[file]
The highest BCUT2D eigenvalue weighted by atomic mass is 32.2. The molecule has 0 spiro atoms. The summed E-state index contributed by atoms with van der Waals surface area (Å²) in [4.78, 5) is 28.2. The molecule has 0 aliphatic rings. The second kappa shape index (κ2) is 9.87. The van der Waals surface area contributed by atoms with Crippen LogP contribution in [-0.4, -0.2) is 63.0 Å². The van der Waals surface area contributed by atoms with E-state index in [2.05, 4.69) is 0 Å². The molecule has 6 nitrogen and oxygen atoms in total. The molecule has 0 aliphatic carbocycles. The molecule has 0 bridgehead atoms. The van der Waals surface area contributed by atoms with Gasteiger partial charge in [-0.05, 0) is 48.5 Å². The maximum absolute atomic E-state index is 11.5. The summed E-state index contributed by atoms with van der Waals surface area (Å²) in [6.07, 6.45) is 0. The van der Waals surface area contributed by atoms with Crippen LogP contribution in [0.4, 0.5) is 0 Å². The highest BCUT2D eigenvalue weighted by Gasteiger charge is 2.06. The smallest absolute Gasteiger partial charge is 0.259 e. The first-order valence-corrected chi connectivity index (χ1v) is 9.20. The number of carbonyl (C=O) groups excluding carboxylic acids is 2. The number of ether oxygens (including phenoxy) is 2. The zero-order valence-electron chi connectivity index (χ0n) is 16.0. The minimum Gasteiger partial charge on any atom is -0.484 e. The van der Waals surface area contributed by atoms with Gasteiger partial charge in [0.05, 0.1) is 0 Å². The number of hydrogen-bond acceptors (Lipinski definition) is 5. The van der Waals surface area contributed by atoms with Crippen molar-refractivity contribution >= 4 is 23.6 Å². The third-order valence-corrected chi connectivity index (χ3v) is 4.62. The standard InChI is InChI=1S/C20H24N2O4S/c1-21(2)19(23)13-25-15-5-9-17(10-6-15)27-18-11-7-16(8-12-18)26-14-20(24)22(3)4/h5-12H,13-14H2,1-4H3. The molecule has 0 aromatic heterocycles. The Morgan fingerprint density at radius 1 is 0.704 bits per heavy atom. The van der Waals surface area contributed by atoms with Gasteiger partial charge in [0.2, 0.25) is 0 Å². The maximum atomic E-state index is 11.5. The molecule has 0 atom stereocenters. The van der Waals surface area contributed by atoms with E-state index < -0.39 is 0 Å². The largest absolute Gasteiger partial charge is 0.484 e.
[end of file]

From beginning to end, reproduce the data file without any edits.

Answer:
The highest BCUT2D eigenvalue weighted by atomic mass is 32.2. The molecule has 0 spiro atoms. The summed E-state index contributed by atoms with van der Waals surface area (Å²) in [4.78, 5) is 28.2. The molecule has 0 aliphatic rings. The second kappa shape index (κ2) is 9.87. The van der Waals surface area contributed by atoms with Crippen LogP contribution in [-0.4, -0.2) is 63.0 Å². The van der Waals surface area contributed by atoms with E-state index in [2.05, 4.69) is 0 Å². The molecule has 6 nitrogen and oxygen atoms in total. The molecule has 0 aliphatic carbocycles. The molecule has 0 bridgehead atoms. The van der Waals surface area contributed by atoms with Gasteiger partial charge in [-0.05, 0) is 48.5 Å². The maximum absolute atomic E-state index is 11.5. The summed E-state index contributed by atoms with van der Waals surface area (Å²) in [6.07, 6.45) is 0. The van der Waals surface area contributed by atoms with Crippen LogP contribution in [0.4, 0.5) is 0 Å². The highest BCUT2D eigenvalue weighted by Gasteiger charge is 2.06. The smallest absolute Gasteiger partial charge is 0.259 e. The first-order valence-corrected chi connectivity index (χ1v) is 9.20. The number of carbonyl (C=O) groups excluding carboxylic acids is 2. The number of ether oxygens (including phenoxy) is 2. The zero-order valence-electron chi connectivity index (χ0n) is 16.0. The minimum Gasteiger partial charge on any atom is -0.484 e. The van der Waals surface area contributed by atoms with Gasteiger partial charge in [0.05, 0.1) is 0 Å². The number of hydrogen-bond acceptors (Lipinski definition) is 5. The van der Waals surface area contributed by atoms with Crippen molar-refractivity contribution >= 4 is 23.6 Å². The third-order valence-corrected chi connectivity index (χ3v) is 4.62. The standard InChI is InChI=1S/C20H24N2O4S/c1-21(2)19(23)13-25-15-5-9-17(10-6-15)27-18-11-7-16(8-12-18)26-14-20(24)22(3)4/h5-12H,13-14H2,1-4H3. The molecule has 0 aromatic heterocycles. The Morgan fingerprint density at radius 1 is 0.704 bits per heavy atom. The van der Waals surface area contributed by atoms with Gasteiger partial charge in [0.2, 0.25) is 0 Å². The maximum atomic E-state index is 11.5. The molecule has 0 atom stereocenters. The van der Waals surface area contributed by atoms with E-state index < -0.39 is 0 Å². The largest absolute Gasteiger partial charge is 0.484 e.